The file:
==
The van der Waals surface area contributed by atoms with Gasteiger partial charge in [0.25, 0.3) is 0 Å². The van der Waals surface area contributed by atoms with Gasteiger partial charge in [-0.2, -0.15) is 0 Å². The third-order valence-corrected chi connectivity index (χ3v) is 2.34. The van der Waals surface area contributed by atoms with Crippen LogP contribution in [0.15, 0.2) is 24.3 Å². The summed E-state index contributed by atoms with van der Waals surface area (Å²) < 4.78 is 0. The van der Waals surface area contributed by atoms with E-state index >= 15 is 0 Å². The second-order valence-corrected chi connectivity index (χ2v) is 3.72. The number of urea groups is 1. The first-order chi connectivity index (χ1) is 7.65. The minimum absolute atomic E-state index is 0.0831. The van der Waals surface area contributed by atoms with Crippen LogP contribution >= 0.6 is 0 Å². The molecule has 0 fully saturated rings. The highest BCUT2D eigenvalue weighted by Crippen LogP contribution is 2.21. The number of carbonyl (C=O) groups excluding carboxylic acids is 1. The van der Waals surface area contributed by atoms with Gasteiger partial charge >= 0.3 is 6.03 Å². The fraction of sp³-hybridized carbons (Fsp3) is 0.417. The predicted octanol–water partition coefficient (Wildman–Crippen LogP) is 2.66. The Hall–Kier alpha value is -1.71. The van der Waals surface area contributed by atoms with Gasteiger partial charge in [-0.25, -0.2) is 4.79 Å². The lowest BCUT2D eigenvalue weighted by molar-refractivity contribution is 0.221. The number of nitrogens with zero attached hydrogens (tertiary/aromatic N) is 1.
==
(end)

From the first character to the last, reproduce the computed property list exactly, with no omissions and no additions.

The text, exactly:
The van der Waals surface area contributed by atoms with Gasteiger partial charge in [0.25, 0.3) is 0 Å². The van der Waals surface area contributed by atoms with Gasteiger partial charge in [-0.2, -0.15) is 0 Å². The third-order valence-corrected chi connectivity index (χ3v) is 2.34. The van der Waals surface area contributed by atoms with Crippen LogP contribution in [0.15, 0.2) is 24.3 Å². The summed E-state index contributed by atoms with van der Waals surface area (Å²) < 4.78 is 0. The van der Waals surface area contributed by atoms with E-state index >= 15 is 0 Å². The second-order valence-corrected chi connectivity index (χ2v) is 3.72. The number of urea groups is 1. The first-order chi connectivity index (χ1) is 7.65. The minimum absolute atomic E-state index is 0.0831. The van der Waals surface area contributed by atoms with Crippen LogP contribution >= 0.6 is 0 Å². The molecule has 0 fully saturated rings. The highest BCUT2D eigenvalue weighted by Crippen LogP contribution is 2.21. The number of carbonyl (C=O) groups excluding carboxylic acids is 1. The van der Waals surface area contributed by atoms with Gasteiger partial charge >= 0.3 is 6.03 Å². The fraction of sp³-hybridized carbons (Fsp3) is 0.417. The predicted octanol–water partition coefficient (Wildman–Crippen LogP) is 2.66. The Hall–Kier alpha value is -1.71. The van der Waals surface area contributed by atoms with Gasteiger partial charge in [-0.25, -0.2) is 4.79 Å². The lowest BCUT2D eigenvalue weighted by molar-refractivity contribution is 0.221. The number of nitrogens with zero attached hydrogens (tertiary/aromatic N) is 1.